As the reality of a Donald Trump presidency begins to set in Wednesday, the implications of which haven’t fully come to light, what seems indisputably clear is that on U.S. soil, the rights of Black and brown people, immigrants and women will suffer serious setbacks.
Not surprisingly, after Trump’s incoherent campaign, there are a lot of unanswered questions about how his policy will actually take shape. Who take up his staff and Cabinet positions will be decisive in offering some clarity.
But with promises of mass deportation, a monstrosity of a border wall and ambiguous approach to international relations with wild-card foreign policy, Latinos will be one of the groups caught in the crossfire of immigration changes, economic policies and the climate of relations with countries like Venezuela and Cuba.
Immigration Gets Worse After 'Deporter in Chief'
Villainizing immigrants and promising to seal off U.S. borders was a cornerstone of Trump’s campaign. He vowed to dramatically escalate immigration raids and deported more undocumented immigrants than Obama — whose presidency already saw record levels of deportation with some 2.5 million people getting kicked out of the country. The Republican firebrand went as far to propose deporting all undocumented immigrants — a whopping 11 million people who pay US$11.6 billion or more per year in taxes, according to the Institute on Taxation and Economic Policy.
With the risk of his reactionary rhetoric set to become a reality, fears of impending deportation are rising among vulnerable communities in the immediate wake of Trump’s win.
“I don’t know what I am going to do. What’s coming will be difficult,” Bertha Sanles, an undocumented worker from Nicaragua who has lived in the United States for 22 years told AP. “I’m undocumented. I am scared. I expressed myself so much, I trusted that I could have a chance, and now I’m at the hands of my executioner.”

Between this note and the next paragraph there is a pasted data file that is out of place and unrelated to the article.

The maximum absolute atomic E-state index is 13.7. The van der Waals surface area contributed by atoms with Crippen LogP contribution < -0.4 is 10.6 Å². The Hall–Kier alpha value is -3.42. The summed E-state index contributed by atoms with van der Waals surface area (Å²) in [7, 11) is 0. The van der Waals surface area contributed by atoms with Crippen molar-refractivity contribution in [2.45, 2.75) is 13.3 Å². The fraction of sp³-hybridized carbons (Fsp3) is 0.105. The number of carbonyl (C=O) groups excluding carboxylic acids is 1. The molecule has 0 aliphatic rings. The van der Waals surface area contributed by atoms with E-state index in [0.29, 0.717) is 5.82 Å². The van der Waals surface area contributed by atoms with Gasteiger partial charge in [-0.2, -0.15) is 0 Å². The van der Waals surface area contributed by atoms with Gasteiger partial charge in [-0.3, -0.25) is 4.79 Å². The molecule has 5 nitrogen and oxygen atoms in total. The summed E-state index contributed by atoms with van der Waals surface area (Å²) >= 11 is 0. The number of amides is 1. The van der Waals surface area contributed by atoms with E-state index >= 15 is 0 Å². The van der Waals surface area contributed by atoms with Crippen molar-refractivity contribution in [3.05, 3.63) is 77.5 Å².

Aside from his most egregiously racist comments labeling Mexican immigrants rapists and criminals and outlandish plans to build a massive border wall, Trump has also expressed plans to end birthright citizenship, meaning the children of undocumented immigrants would also be considered undocumented, even if they live their entire lives in the United States.
While the details of Trump’s proposed immigration policy are foggy, Latinos and other immigrants are already afraid — for good reason — of the regressive changes to come after undocumented people, especially thousands from Central America, have been hard-hit under Obama.
What's more, Trump has already emboldened the far-right and white supremacists, including disturbing vigilante militias that patrol the U.S.-Mexico border "hunting" for migrants.